At face value, having a private blockchain might seem like a more secure option, especially for companies that want to have full control of the data they are sharing and storing. The fact is, however, this is not exactly the case. Private blockchains come with their own vulnerabilities.
In an article today, CoinDesk mentioned several key points that Moody’s, which is well-known ratings agency, has discovered on the subject. First and foremost, Moody’s is reportedly making the argument that the consensus mechanisms of private blockchains are weaker or even non-existent. While the first claim is fairly easy to get behind since typically, less nodes are involved in a private blockchain, the second is harder to puzzle out.
How could a blockchain function without any method of consensus to coordinate its’ activities? Judging by the article itself and the basic definitions of permissioned and permissionless blockchains, this comes down to decentralized versus centralized governance.
In most if not all private blockchains that have already been created, a small group of entities control everything about the network. On the other hand, if we take Bitcoin and Ethereum as examples, thousands of users can help to decide their futures.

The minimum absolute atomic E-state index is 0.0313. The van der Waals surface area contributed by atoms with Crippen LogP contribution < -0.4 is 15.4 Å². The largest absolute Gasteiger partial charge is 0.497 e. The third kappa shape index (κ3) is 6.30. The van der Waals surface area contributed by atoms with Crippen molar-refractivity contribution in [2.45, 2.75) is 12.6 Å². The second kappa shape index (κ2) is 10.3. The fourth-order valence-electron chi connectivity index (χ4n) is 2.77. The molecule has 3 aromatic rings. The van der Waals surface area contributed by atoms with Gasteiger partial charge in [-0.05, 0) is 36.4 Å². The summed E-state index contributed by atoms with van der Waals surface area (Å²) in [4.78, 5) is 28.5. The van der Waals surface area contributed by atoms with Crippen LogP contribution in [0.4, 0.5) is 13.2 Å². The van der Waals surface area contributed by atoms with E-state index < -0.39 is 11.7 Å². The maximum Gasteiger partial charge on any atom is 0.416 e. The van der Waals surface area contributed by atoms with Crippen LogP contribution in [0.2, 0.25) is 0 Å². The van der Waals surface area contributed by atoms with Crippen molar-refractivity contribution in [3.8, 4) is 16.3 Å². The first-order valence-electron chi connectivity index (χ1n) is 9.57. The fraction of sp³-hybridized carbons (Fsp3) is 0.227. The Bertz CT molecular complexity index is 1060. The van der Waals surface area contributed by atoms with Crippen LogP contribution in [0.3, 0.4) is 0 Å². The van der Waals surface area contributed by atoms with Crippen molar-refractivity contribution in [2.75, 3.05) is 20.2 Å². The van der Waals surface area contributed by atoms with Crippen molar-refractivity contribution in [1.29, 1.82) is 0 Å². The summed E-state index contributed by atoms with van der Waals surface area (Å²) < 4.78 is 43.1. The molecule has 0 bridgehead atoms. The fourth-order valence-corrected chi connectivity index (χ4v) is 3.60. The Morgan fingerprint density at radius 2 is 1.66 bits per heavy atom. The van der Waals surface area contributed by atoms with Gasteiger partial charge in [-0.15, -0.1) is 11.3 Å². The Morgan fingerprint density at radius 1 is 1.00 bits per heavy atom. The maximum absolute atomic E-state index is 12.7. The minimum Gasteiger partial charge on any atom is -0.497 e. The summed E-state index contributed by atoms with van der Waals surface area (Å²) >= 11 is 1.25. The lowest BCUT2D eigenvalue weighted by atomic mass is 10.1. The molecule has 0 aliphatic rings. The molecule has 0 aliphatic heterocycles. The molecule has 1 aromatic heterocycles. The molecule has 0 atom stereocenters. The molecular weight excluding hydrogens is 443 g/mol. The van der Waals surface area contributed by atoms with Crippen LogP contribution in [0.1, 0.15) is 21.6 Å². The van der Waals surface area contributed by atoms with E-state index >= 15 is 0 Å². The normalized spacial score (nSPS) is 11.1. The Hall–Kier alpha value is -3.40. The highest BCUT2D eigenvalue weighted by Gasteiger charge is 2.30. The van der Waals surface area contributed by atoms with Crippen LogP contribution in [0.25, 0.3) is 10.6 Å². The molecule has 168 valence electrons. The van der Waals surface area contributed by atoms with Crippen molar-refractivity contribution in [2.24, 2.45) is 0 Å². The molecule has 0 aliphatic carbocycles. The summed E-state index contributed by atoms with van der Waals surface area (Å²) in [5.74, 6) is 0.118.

Perhaps, if the report from Moody’s is taken as fact, it could then be concluded that to make private blockchains truly secure for institutional use, some hybrid form of governance framework would have to be developed. Ideally, it would both mirror those of crypto’s top players, while allowing for a few nodes to maintain its’ security.
Whether or not this is possible remains to be seen. In the end, at least, companies like IBM appear to be working tirelessly on new solutions in this case. Perhaps other projects like Facebook Coin will also bring key insights to the table as to how other institutional players should contribute to the evolution of private or permissioned solutions.
By: BGN Editorial Staff